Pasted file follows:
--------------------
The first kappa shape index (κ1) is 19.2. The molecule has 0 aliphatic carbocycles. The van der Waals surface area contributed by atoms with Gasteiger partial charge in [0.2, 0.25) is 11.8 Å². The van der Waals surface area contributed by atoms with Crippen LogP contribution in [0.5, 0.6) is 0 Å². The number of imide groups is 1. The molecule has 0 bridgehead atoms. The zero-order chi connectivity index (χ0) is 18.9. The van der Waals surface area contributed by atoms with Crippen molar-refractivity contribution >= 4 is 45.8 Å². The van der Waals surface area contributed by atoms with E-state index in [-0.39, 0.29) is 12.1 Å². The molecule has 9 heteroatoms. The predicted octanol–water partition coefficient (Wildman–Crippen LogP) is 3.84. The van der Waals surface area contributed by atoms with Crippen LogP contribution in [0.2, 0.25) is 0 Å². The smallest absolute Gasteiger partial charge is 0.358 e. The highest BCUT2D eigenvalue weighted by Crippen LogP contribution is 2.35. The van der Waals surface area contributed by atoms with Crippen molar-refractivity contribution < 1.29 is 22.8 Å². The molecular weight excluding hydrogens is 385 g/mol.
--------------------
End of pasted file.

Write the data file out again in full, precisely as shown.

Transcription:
The first kappa shape index (κ1) is 19.2. The molecule has 0 aliphatic carbocycles. The van der Waals surface area contributed by atoms with Gasteiger partial charge in [0.2, 0.25) is 11.8 Å². The van der Waals surface area contributed by atoms with Crippen LogP contribution in [0.5, 0.6) is 0 Å². The number of imide groups is 1. The molecule has 0 bridgehead atoms. The zero-order chi connectivity index (χ0) is 18.9. The van der Waals surface area contributed by atoms with Crippen molar-refractivity contribution >= 4 is 45.8 Å². The van der Waals surface area contributed by atoms with E-state index in [-0.39, 0.29) is 12.1 Å². The molecule has 9 heteroatoms. The predicted octanol–water partition coefficient (Wildman–Crippen LogP) is 3.84. The van der Waals surface area contributed by atoms with Crippen LogP contribution in [0.2, 0.25) is 0 Å². The smallest absolute Gasteiger partial charge is 0.358 e. The highest BCUT2D eigenvalue weighted by Crippen LogP contribution is 2.35. The van der Waals surface area contributed by atoms with Crippen molar-refractivity contribution < 1.29 is 22.8 Å². The molecular weight excluding hydrogens is 385 g/mol.